Trying any decent tactic often resulted in a quick death, especially since everyone else was doing what they could the cheese the AI. In fact, as I write this, I’m spectating my teammates in Horde mode just pelt the enemy AI with crossbow bolts. Every map seems to have it’s best cheese strategy, and success is just a matter of knowing where it is. It’s a snoozefest. Then again, my partner literally just typed “killing AI is fun lol” so whatever floats your boat.
Battle Royale is exactly what you would expect: 64 players are dropped into a map with nothing, and the journey consists of finding whatever loot is around and making the best of it. It works simply because the mechanics of fighting are so interesting, so taking that into a Battle Royale mode, where many fights are one-on-ones, plays super well. It won’t make a believer out of those who detest the genre, but it’s a great addition for anyone who does.
Frontline tasks two teams of players with capturing objectives and eliminating opponents until their reinforcements dwindle to zero. For those who have played games like Battlefront, the structure is familiar. This tends to be the go-to mode as it is the most organized and feels well fleshed out. Since it’s team-based, there is no real pressure to perform perfectly and it’s easy to notice improvement, even if it takes many rounds of nothing but death.
Of all of these modes, Battle Royale is the only one that, generally, allows the mechanics to shine as much as they should. Horde is about taking advantage of the AI systems and Frontline gives very few mano a mano opportunities and generally involves some third (and fourth) parties interfering with battles. Mordhau truly shines when players fight in a one-on-one scenario, but the game modes almost never promote that. There are custom servers that allow people to duel, which is a great experience and I highly recommend seeking those out.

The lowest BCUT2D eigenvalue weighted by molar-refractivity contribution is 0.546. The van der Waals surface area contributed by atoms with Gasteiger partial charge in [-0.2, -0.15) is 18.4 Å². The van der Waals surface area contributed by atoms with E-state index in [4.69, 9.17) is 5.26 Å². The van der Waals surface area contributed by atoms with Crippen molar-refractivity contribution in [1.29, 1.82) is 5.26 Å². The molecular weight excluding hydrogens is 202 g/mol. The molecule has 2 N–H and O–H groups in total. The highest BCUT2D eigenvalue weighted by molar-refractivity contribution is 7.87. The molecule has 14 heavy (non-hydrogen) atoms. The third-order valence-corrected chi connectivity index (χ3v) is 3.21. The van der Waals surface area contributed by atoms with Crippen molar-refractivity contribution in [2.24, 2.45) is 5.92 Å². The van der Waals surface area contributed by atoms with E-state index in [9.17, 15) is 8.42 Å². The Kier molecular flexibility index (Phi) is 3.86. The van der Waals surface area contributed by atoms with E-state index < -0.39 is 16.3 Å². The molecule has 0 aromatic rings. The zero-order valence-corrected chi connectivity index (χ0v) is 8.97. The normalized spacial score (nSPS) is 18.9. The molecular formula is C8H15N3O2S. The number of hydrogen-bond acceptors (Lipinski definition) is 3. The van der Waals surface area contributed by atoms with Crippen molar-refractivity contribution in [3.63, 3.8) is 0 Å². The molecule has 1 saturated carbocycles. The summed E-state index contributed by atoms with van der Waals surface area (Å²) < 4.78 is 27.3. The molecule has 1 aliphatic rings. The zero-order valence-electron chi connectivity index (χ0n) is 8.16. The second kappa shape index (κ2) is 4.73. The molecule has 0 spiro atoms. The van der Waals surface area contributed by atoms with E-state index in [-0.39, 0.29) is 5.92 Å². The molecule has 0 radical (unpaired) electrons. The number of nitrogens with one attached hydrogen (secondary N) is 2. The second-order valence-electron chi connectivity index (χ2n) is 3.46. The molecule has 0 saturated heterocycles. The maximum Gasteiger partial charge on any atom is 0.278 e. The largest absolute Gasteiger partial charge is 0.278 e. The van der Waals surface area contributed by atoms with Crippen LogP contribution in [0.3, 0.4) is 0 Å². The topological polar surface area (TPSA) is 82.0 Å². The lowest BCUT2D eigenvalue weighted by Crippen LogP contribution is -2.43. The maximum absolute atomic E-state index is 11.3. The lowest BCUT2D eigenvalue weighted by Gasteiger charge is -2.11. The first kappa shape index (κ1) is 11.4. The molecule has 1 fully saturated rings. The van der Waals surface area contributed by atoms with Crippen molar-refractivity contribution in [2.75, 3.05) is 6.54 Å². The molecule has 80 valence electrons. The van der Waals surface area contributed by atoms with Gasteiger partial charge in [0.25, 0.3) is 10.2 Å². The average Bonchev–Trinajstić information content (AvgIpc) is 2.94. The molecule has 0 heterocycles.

There have been some issues getting in to servers, especially with friends. Often times I will party with a friend or two, and only one of us will be able to join a server since it fills up to max before we’re all in. The load times into a server can be pretty long (even on an SSD), and sometimes the server fills up during that loading time. The game can also stutter or crash, even on menus, though I’ve only had one crash in my time with the game so far.
In the end, Mordhau is a goofy yet realistic medieval combat game that caters to a ton of different players. Many will grind games in order to best perfect their skills with their favorite weapon. Then there’s me, who literally runs around the battlefield playing a musical instrument that adds absolutely zero gameplay value to the team. That’s the beauty of Mordhau — the individual moments tend to outweigh any of the design flaws or technical glitches that are present.
Now if you’ll excuse me, I have a battlefield to fill with music.
[This review is based on a retail build of the game provided by the publisher.]